Six Forgotten Feminists to Lift Up During Women’s History Month

In honor of Women's History Month, learn more about feminists that aren't typically recognized.

Ask Gloria Steinem whom she credits for making her the feminist she is today and one name quickly comes to mind: Barbara Smith.

"If any of you doesn't know that Barbara has thought up, written, organized much of what we know as feminism today, you don't know what you're missing, " Steinem said in a recent MAKERS interview. "So you have to promise me that you're going to catch up on this woman."

Here's a quick primer for you: Barbara Smith is not only an activist. She is also a teacher, critic, lecturer, author, scholar, publisher, and important leader of black feminist thought. As the founder of the Kitchen Table: Women of Color Press, she has dedicated her life's work to chronicling and inserting the legacy of black women within the movement—even if they didn't always identify themselves as a feminist.

"It can be difficult to place us accurately in the chronology of feminism if what you're looking for are explicit statements of 'I am a feminist,'" says Smith, author of The Truth That Never Hurts: Writings on Race, Gender, and Freedom.

During a wide-ranging conversation between Smith and Steinem at the 2018 MAKERS Conference, the longtime friends debunked the myth that feminism is only a white women's movement by highlighting six black women who created change. And while Black History Month has come to an end, that doesn't mean we stop celebrating and supporting women of color.

"It's so important for women of color not to be seen as an afterthought or an add-on," Smith says. "Movements are big, broad, and inclusive. So we have to be able to work with others who are different from ourselves. We want our co-conspirators to step up and to be there with us."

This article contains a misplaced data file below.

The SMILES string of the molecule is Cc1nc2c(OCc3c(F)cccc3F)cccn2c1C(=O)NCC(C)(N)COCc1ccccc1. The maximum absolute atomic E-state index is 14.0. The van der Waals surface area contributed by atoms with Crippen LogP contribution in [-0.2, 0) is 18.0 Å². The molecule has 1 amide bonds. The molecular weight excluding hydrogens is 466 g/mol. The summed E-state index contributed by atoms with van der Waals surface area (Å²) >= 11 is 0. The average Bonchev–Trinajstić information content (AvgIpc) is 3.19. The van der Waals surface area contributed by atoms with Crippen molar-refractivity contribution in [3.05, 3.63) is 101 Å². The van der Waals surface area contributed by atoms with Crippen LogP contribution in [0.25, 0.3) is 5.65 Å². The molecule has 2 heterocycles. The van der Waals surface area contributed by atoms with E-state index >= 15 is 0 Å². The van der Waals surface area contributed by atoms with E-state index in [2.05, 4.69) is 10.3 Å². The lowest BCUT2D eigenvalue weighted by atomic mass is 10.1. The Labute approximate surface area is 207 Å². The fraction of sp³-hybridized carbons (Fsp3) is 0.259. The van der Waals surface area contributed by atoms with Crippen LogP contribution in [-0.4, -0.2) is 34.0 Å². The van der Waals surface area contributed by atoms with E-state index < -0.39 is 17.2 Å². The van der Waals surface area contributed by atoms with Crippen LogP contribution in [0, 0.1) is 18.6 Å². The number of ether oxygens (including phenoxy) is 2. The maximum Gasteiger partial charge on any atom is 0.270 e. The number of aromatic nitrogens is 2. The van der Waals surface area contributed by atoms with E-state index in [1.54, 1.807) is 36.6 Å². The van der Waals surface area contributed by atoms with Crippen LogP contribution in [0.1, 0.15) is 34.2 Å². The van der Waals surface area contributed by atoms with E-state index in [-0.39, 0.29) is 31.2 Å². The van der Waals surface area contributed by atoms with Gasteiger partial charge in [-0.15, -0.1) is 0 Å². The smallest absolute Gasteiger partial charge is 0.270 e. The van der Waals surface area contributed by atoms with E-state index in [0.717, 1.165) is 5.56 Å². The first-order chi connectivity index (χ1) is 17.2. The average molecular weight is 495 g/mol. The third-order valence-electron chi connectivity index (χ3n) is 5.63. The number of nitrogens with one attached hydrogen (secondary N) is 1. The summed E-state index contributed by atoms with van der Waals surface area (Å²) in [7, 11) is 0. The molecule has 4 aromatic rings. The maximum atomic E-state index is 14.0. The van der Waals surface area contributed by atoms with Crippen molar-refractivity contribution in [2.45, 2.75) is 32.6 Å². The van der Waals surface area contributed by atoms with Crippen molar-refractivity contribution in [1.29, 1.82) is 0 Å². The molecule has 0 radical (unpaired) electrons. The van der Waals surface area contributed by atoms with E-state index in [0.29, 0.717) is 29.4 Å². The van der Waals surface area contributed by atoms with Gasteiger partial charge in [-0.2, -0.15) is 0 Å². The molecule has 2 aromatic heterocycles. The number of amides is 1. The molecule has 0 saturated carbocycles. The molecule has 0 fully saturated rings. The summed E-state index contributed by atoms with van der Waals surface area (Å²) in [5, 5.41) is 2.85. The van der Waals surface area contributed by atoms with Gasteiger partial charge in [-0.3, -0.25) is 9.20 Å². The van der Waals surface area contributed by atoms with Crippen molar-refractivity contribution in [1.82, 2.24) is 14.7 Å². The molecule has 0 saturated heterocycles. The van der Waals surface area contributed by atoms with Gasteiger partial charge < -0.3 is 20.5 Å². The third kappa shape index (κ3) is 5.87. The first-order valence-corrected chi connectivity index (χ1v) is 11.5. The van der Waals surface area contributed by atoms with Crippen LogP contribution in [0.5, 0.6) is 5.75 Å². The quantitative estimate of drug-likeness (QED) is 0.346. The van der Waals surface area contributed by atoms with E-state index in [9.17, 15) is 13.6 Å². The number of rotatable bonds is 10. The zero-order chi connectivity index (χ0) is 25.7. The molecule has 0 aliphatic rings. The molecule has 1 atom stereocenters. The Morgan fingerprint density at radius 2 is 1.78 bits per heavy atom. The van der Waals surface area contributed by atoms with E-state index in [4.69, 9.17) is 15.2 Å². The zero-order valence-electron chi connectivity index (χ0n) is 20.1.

How can you do that? You can support Smith's work through and you can honor her legacy by sharing the stories of these incredible women all year round.


Anna Julia Cooper, although born into enslavement, advocated for higher education and social mobility for black women. She wrote and published the book A Voice from the South by a Black Woman of the South in 1892 which asserted that the advancement of African Americans relied heavily on the education of black women, a topic she lectured on throughout her career.


Nannie Burroughs was a late 19th century educator and community organizer, who focused her life's work on challenging racial discrimination and political disenfranchisement. With the support of the Baptist church, she co-founded the Women's Convention, the largest black women's advancement organization in the U.S. of the post-emancipation period which addressed religious, political, and social issues.


Mary McLeod Bethune was a civil rights activist who advocated for the betterment of African Americans during Reconstruction. In 1904, she started one of the first private schools for African American students in Daytona Beach, Florida. As a community organizer, Bethune played an active and leading role in the National Association of Colored Women, Southeastern Federation of Colored Women's Clubs, and National Council of Negro Women—all of which fought for integration, political rights, and access to education.


"Fannie Lou Hamer was a pillar of the civil rights movement," Smith says. Born into a sharecropper's family in Montgomery County, Mississippi, she grew up to become a founder of the Mississippi Freedom Democratic Party in the 1960s. Steinem says: "I would say she was definitely a founder of the reproductive justice movement [within feminism] because she was the first person to talk about sterilization." Sterilization abuse was an unfortunate commonplace violation in which medical professionals imposed involuntary and coercive hysterectomies or tubal ligations in an effort to prevent black people from reproducing and increasing in numbers. "Sterilization was so frequent and was used so often to abuse black women that they referred to it as a Mississippi Appendectomy," Smith added.


Johnnie Tillmon was a California-based welfare reformer born in 1926. While working at a union job, she came down with an illness that forced her to go on welfare. "Out of that experience and out of the abuse of the system, she, with others, started the National Welfare Rights Organization," Smith explains. "That was a really important group for looking at issues of class and gender."


Fran Beal wrote about intersectionality before the phrase even existed. "She wrote an article called 'Double Jeopardy' [in the late 1960s], and she was talking about patriarchal attitudes and sexism within the black context," Smith says. "She also was a founder of the Third World Women's Alliance, which was explicitly feminist."

Original article and a video on this topic can be found here.